He raises the bottle to his lips for the last time. The last few drops float around in his mouth and burn their way to his stomach. Ah! Sweet release. His chains are being slowly broken; his burdens are losing their hold. As he flies through the seemingly endless night he knows that this night, his night, has not been in vain. The sweeping wind is raking through his hair and body, chilling him outside even as the fire rages inside. He screams raucously out of the sheer pleasure of the glorious oncoming of freedom. Freedom is coming and he is rushing to catch it because he knows that this may be his last chance, his only chance.

He glides on in the night, realizing, for the first time, what the words “soaring on the wings of eagles” means. His soul is free from its cage, the cage of his father. His soul is flying free. He turns the bike around, just before he crosses the state border. He is on his way back to his friend’s house and the bike is still doing top speed as he rounds bend after bend. In a little more time he reaches petrol pump from where the highway began. The area is pitch-black in the moonless night without any streetlights to illuminate the way. The road to his friend’s house lies on the left and he takes the turn without a thought to reduce his speed. And then the bike’s headlight illuminates a most frightening sight: in the light he can see the mournful eyes of a cow staring back at him. His mind forms one coherent four letter word as he desperately tries to swerve the bike away but he is going too fast. He hits the cow at full speed and feels the sensation of weightlessness as he flies. Then his body hits the ground and all grows dark.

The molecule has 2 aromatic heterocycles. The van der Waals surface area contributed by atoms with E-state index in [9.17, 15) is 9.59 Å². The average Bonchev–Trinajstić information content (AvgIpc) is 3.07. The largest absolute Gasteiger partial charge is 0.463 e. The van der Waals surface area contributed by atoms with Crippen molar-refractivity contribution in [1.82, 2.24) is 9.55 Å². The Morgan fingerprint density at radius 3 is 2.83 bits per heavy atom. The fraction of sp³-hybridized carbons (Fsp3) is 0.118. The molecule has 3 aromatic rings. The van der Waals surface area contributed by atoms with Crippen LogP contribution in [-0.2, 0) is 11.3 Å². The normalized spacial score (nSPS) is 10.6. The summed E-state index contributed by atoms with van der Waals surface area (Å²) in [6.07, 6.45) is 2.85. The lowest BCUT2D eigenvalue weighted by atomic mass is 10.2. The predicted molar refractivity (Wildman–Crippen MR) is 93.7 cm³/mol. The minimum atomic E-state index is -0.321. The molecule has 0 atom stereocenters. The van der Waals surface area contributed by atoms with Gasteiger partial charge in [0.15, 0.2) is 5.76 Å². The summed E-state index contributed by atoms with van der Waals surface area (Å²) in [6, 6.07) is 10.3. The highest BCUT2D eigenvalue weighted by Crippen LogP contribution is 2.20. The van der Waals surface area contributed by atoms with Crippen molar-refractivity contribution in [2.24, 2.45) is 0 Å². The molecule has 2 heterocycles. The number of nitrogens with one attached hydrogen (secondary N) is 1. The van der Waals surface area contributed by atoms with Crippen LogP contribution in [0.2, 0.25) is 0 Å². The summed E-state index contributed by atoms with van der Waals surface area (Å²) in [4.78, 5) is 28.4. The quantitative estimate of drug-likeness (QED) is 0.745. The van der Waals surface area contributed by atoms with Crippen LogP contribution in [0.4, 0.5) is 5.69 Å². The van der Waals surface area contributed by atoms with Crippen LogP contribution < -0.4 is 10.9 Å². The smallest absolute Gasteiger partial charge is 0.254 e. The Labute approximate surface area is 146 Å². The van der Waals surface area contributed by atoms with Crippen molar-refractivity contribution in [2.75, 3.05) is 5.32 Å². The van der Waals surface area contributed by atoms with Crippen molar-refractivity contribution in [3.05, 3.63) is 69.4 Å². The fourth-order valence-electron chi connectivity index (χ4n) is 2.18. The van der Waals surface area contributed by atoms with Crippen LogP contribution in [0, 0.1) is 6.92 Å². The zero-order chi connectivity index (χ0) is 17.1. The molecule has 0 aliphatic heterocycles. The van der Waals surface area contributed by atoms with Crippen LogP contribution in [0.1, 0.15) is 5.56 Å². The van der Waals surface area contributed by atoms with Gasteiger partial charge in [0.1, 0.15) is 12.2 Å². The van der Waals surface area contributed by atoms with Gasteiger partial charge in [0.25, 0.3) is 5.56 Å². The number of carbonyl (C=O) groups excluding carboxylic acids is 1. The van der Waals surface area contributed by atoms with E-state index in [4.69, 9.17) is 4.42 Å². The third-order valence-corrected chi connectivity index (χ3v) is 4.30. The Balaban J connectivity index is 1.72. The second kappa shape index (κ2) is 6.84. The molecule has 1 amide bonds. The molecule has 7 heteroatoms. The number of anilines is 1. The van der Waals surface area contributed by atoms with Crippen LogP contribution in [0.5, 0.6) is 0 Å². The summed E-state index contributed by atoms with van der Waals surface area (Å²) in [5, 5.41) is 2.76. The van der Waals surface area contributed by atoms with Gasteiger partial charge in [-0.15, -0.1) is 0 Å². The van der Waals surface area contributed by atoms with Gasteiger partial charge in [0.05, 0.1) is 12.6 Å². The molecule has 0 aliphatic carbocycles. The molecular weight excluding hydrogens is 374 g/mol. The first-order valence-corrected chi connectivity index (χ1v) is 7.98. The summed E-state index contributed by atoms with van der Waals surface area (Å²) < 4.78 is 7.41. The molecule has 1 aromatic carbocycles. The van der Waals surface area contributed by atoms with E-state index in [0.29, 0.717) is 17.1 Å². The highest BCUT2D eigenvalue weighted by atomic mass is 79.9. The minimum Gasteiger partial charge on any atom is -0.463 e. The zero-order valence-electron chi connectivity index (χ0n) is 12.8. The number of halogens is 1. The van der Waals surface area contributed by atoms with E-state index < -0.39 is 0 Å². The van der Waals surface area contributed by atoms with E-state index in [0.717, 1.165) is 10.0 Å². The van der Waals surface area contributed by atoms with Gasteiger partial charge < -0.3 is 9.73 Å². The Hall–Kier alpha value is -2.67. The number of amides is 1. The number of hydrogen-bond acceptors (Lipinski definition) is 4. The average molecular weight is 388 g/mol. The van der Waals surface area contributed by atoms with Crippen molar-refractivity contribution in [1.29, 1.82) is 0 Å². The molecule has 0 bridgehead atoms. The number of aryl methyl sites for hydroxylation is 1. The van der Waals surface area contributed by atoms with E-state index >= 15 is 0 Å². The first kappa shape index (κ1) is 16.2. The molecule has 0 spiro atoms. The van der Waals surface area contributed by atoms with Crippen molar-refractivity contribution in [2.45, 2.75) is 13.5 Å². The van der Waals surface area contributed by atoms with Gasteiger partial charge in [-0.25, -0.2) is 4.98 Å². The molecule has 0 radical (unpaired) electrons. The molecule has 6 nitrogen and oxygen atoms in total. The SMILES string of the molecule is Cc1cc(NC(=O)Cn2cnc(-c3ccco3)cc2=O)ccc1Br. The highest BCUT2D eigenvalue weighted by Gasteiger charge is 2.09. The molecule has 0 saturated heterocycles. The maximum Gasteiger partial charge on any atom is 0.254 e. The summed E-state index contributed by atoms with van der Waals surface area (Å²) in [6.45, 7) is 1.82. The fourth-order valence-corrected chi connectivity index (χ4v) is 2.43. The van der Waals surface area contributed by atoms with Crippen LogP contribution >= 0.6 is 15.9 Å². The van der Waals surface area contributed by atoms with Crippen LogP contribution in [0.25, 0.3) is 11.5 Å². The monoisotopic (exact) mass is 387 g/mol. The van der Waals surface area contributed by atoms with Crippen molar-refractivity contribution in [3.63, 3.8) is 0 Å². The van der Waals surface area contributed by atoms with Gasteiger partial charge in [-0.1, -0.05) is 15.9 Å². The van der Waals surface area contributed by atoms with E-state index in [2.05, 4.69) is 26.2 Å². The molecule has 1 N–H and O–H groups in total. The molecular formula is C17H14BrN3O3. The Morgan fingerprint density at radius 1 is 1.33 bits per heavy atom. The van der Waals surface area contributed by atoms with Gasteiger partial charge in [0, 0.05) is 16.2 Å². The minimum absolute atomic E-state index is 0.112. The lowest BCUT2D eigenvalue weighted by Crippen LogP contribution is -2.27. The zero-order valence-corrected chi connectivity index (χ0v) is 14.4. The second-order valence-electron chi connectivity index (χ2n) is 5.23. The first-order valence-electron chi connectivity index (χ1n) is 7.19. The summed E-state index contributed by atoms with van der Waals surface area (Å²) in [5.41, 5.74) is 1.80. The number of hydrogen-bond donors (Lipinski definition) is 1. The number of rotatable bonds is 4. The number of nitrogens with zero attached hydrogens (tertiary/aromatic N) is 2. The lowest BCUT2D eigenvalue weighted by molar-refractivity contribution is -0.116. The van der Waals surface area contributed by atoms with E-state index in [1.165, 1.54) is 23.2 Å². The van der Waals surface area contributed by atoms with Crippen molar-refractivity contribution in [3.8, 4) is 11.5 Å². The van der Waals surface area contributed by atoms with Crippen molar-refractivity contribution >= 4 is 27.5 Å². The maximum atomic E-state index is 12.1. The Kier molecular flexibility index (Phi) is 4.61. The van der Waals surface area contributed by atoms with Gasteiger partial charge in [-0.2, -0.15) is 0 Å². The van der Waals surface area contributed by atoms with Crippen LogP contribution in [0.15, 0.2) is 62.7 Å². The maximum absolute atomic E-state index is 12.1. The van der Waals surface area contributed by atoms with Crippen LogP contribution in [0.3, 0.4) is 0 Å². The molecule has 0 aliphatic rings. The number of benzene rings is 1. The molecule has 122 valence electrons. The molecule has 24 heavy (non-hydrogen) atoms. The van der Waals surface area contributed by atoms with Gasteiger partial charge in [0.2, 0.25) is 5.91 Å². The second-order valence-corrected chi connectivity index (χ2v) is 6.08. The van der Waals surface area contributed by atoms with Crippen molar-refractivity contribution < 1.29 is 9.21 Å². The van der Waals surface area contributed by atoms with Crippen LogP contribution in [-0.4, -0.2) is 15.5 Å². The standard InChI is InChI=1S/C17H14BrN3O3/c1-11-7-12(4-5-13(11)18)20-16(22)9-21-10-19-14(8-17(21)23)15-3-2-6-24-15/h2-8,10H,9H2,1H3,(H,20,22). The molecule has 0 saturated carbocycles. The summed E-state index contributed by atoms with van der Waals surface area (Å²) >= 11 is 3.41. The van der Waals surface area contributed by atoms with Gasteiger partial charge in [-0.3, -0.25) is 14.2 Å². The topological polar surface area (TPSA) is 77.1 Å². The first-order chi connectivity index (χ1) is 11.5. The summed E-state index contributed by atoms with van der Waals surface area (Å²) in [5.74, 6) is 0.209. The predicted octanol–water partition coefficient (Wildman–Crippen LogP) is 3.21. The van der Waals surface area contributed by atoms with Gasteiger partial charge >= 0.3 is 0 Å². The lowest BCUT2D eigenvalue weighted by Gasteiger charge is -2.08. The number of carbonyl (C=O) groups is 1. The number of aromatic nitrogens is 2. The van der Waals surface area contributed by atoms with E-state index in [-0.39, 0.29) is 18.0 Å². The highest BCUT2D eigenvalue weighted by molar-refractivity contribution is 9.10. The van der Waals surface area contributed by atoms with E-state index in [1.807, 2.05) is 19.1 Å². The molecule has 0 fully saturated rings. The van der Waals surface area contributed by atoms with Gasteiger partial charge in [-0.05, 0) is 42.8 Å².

When he opens his eyes all he sees are blurred shapes swirling around. The surroundings are white and he can see light all around. It takes him a full minute to focus on the blurred shape and realizes that it is his friend, the one who owned the bike, standing at his hospital bed. His friend sits down near him and tells him what happened. When he had tried to swerve his bike to avoid the cow it had actually saved his life. The bike had turned partially and hit the cow sideways, not head-on. Everyone from the doctors to the friend himself agreed that this simple fact had saved his life. He had flown off into a clump of tall bushes on the side of the road and that had saved him from any life threatening damage. However the accident had still fractured his left arm in three places, broken two of his ribs and damaged his right ankle. One does not drive at high speed while drinking copious amounts of alcohol and get away unscathed. His body is broken but his soul is still free; and he knows his body will recover in time. His friend’s mother is sitting there beside the bed and she tells him that she had tried contacting his parents. She had been put in contact with his father’s lawyer who told her about his parents’ deaths. He looks at her and he can see tears form in her eyes as she tells him all this. And then for the first time in his lifetime he trusts a human being with all his secrets. He tells her the truth of his father. By the time he reaches the end of his narrative both his friend and his mother are crying. He has two people who are sharing in his pain. He may be an orphan but he is not alone. That is when he realizes that perhaps these tears that they shed are not the simple tears of a human being; they are the blessings of God. And like a far away echo he can still hear his mother saying: “Son, I love you”.



A true story

The car speeds along the highway, doing at least 80 kmph through the light early morning traffic. It is only 6 a.m. and they hit the road half an hour ago. There are two cars in the entourage, one an SUV in which seven hopeful souls have managed to fit in and the other a sedan travelling behind it which carries another four. All of them are praying that there be no traffic jam at the inter-state checkpoint, notorious for delays running into hours. She is travelling in the sedan.